New Mexico Gov. Susana Martinez will be asked to sign legislation passed unanimously by the state House of Representatives to update a voluntary system of public financing for elections of appellate court judges.
The measure received state Senate approval earlier. The legislation was drafted in response to a U.S. Supreme Court ruling, Arizona Free Enterprise Club v. Bennett, from 2011. The high court struck down a provision in Arizona’s law that furnished extra taxpayer dollars to participating candidates when privately funded foes or independent groups spent more. It was called a “trigger funds” provision.
In New Mexico, the legislation would set up a small donor matching system. Under it, according to the Brennan Center for Justice, candidates who participate would get an initial public financing grant and after that receive a 4-1 match for donations of up to $100.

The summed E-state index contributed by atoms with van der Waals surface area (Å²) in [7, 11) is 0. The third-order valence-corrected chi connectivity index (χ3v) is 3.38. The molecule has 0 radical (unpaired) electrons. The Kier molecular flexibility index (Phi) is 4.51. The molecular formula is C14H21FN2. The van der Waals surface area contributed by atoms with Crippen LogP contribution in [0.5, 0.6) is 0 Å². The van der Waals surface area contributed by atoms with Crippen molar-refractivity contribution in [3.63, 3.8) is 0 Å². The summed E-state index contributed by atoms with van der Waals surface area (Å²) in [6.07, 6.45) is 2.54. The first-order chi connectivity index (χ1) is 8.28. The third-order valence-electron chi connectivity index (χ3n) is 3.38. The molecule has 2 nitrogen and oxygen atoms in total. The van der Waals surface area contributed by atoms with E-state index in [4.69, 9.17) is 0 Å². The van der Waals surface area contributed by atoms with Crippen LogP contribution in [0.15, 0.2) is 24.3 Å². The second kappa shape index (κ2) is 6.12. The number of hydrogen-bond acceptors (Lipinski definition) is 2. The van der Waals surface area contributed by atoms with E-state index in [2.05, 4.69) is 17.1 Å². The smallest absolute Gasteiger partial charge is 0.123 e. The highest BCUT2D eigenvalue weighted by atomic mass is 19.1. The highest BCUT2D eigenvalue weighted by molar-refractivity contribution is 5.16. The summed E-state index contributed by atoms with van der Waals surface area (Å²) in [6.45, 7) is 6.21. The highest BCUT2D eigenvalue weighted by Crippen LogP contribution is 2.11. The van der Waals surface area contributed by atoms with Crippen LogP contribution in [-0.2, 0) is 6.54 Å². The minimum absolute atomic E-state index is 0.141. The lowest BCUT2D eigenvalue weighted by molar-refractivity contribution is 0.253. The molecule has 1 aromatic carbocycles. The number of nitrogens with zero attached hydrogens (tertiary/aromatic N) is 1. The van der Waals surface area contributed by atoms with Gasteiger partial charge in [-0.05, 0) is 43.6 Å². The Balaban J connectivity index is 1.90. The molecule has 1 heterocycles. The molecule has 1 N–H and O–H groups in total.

The Brennan Center said it applauded a bipartisan fix for the problem of designing a public financing program “that protects scarce public resources while offering enough funding to allow publicly financed candidates to effectively compete against non-participating candidates.”
“If Gov. Martinez signs S.16 into law, New Mexico will be a trailblazer in strengthening its public financing proposal after the Supreme Court struck down trigger provisions in Arizona Free Enterprise v. Bennett,” said Common Cause President Bob Edgar in a statement.
Both the Brennan Center and Common Cause are JAS partner groups.